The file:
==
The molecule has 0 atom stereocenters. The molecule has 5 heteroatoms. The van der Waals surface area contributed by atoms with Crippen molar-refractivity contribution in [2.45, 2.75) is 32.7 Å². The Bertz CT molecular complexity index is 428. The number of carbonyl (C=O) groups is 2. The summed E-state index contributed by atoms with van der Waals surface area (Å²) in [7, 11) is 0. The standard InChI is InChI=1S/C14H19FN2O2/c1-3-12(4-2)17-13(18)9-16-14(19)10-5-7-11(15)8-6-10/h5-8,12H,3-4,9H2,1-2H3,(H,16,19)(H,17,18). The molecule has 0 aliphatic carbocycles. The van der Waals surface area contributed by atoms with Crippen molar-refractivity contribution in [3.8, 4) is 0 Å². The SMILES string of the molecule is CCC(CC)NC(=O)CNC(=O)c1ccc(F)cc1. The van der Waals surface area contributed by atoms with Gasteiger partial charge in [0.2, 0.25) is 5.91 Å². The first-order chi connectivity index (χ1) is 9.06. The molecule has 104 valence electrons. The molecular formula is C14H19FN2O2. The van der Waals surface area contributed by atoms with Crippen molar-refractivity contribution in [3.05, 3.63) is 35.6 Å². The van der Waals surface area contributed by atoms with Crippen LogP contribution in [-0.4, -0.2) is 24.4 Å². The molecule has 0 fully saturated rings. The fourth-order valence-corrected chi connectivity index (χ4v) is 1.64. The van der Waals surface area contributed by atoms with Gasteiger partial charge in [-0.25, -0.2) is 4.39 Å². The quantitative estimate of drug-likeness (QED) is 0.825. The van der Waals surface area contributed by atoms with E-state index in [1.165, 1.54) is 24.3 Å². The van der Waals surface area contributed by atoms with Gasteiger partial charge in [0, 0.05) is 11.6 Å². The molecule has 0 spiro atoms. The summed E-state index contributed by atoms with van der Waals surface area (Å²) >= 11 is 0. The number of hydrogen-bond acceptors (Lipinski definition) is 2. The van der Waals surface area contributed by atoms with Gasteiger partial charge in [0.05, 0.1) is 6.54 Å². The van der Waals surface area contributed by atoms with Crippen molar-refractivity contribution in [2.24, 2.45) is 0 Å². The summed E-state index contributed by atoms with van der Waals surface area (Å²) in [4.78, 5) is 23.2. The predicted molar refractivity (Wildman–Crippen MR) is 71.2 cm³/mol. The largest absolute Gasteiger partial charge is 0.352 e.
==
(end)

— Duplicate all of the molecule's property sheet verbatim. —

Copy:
The molecule has 0 atom stereocenters. The molecule has 5 heteroatoms. The van der Waals surface area contributed by atoms with Crippen molar-refractivity contribution in [2.45, 2.75) is 32.7 Å². The Bertz CT molecular complexity index is 428. The number of carbonyl (C=O) groups is 2. The summed E-state index contributed by atoms with van der Waals surface area (Å²) in [7, 11) is 0. The standard InChI is InChI=1S/C14H19FN2O2/c1-3-12(4-2)17-13(18)9-16-14(19)10-5-7-11(15)8-6-10/h5-8,12H,3-4,9H2,1-2H3,(H,16,19)(H,17,18). The molecule has 0 aliphatic carbocycles. The van der Waals surface area contributed by atoms with Crippen molar-refractivity contribution in [3.8, 4) is 0 Å². The SMILES string of the molecule is CCC(CC)NC(=O)CNC(=O)c1ccc(F)cc1. The van der Waals surface area contributed by atoms with Gasteiger partial charge in [0.2, 0.25) is 5.91 Å². The first-order chi connectivity index (χ1) is 9.06. The molecule has 104 valence electrons. The molecular formula is C14H19FN2O2. The van der Waals surface area contributed by atoms with Crippen molar-refractivity contribution in [3.05, 3.63) is 35.6 Å². The van der Waals surface area contributed by atoms with Crippen LogP contribution in [-0.4, -0.2) is 24.4 Å². The molecule has 0 fully saturated rings. The fourth-order valence-corrected chi connectivity index (χ4v) is 1.64. The van der Waals surface area contributed by atoms with Gasteiger partial charge in [-0.25, -0.2) is 4.39 Å². The quantitative estimate of drug-likeness (QED) is 0.825. The van der Waals surface area contributed by atoms with E-state index in [1.165, 1.54) is 24.3 Å². The van der Waals surface area contributed by atoms with Gasteiger partial charge in [0, 0.05) is 11.6 Å². The molecule has 0 spiro atoms. The summed E-state index contributed by atoms with van der Waals surface area (Å²) >= 11 is 0. The number of hydrogen-bond acceptors (Lipinski definition) is 2. The van der Waals surface area contributed by atoms with Gasteiger partial charge in [0.05, 0.1) is 6.54 Å². The van der Waals surface area contributed by atoms with Crippen molar-refractivity contribution in [2.24, 2.45) is 0 Å². The summed E-state index contributed by atoms with van der Waals surface area (Å²) in [4.78, 5) is 23.2. The predicted molar refractivity (Wildman–Crippen MR) is 71.2 cm³/mol. The largest absolute Gasteiger partial charge is 0.352 e.